Results and Discussion

Table 1 shows the tray factor, spoiler factor, lead attenuation ratio per 1 mm thickness, and source to axis distance factor for 6 MV and 15 MV. The maximum difference between the measured and calculated TMR data was within 2% and 1% for 6 MV and 15 MV, respectively.
Figure 2 shows the plot of the ratio of Dpeak to Dm_mid as a function of the phantom thickness for 6 MV and 15 MV. As the thickness of the phantom was increased, Dpeak also increased rapidly and the lower the energy, the faster the increase. At 6 MV, the ratio increased to 1.32 at a SWP thickness of 36 cm. When the SWP thickness was greater than 30 cm, Dpeak was greater than 10% of Dm_mid at 6 MV. When 15 MV was used at a SWP thickness of 50 cm, Dpeak increased to 125% of the midline dose. At a SWP thickness of 30 cm, the ratio was 1.12 for both energies. Therefore, if the thickness of the patient is greater than 30 cm, 15 MV should be used for treatment in order to achieve dose homogeneity [11].
Table 2 shows the values of Den, Dex, Dc_mid, Dm_mid, and the ratio of Dc_mid to Dm_mid for 6 MV. Den was increased and Dex was decreased as the thickness of the SWP was increased. The ratio of Dc_mid to Dm_mid also increased with increasing SWP thickness. However, when the thickness of the SWP was increased from 10 cm to 16 cm, the ratio decreased slightly because the increase of the entrance dose was smaller than the decrease of the exit dose. This is because the entrance dose depends on the distance between the spoiler and the surface of the entrance. For OSLDs measurements, the measurement point was included in the build-up region. Even though the SSD of the measurement point of the entrance dose was decreased, the dose did not increase considerably [10].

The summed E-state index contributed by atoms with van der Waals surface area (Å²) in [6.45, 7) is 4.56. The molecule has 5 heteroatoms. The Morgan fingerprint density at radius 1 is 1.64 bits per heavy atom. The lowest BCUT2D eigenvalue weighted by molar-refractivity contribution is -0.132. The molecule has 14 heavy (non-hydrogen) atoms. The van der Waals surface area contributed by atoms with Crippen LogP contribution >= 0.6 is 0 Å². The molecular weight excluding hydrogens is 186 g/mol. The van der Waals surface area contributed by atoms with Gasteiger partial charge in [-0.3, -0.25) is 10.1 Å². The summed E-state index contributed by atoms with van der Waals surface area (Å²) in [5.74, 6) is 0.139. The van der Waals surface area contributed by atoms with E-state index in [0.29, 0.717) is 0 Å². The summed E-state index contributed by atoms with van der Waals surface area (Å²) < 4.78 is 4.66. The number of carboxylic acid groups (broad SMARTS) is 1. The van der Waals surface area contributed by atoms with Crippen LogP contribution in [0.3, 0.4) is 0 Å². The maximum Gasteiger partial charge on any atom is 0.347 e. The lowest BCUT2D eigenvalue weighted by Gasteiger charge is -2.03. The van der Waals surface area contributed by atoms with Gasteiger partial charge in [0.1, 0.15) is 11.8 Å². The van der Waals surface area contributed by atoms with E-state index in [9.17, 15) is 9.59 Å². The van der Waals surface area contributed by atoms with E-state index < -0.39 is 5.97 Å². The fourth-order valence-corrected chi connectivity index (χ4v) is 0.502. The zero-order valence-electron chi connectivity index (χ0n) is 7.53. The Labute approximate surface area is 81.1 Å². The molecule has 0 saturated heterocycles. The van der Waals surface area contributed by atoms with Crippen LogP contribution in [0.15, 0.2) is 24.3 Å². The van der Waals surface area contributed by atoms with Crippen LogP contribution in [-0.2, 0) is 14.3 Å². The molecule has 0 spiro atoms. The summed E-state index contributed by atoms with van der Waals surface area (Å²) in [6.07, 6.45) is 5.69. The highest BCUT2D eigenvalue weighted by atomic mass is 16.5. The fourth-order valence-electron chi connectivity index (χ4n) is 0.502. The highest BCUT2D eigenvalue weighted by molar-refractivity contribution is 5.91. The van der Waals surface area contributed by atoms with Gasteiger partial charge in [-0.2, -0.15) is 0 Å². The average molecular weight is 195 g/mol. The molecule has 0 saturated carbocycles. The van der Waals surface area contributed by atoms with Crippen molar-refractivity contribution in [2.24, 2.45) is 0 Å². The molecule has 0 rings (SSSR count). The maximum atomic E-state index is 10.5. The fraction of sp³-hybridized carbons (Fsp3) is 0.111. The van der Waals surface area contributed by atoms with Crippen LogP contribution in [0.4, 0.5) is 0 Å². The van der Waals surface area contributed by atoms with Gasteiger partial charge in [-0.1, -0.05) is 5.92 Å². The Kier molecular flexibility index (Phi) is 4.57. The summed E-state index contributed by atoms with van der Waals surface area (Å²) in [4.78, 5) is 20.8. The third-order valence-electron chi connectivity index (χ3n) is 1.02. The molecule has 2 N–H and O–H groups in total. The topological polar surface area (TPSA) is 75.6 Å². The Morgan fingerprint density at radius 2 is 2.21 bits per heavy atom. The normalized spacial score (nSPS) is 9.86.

The ratio was approximately 1.0 at a SWP thickness of 30 cm. For a pediatric patient, the thickness of most organs will be less than 30 cm. In the case of the neck or ankle, the thickness will be almost 10 cm. Therefore, we can estimate Dc_mid to be less than Dm_mid.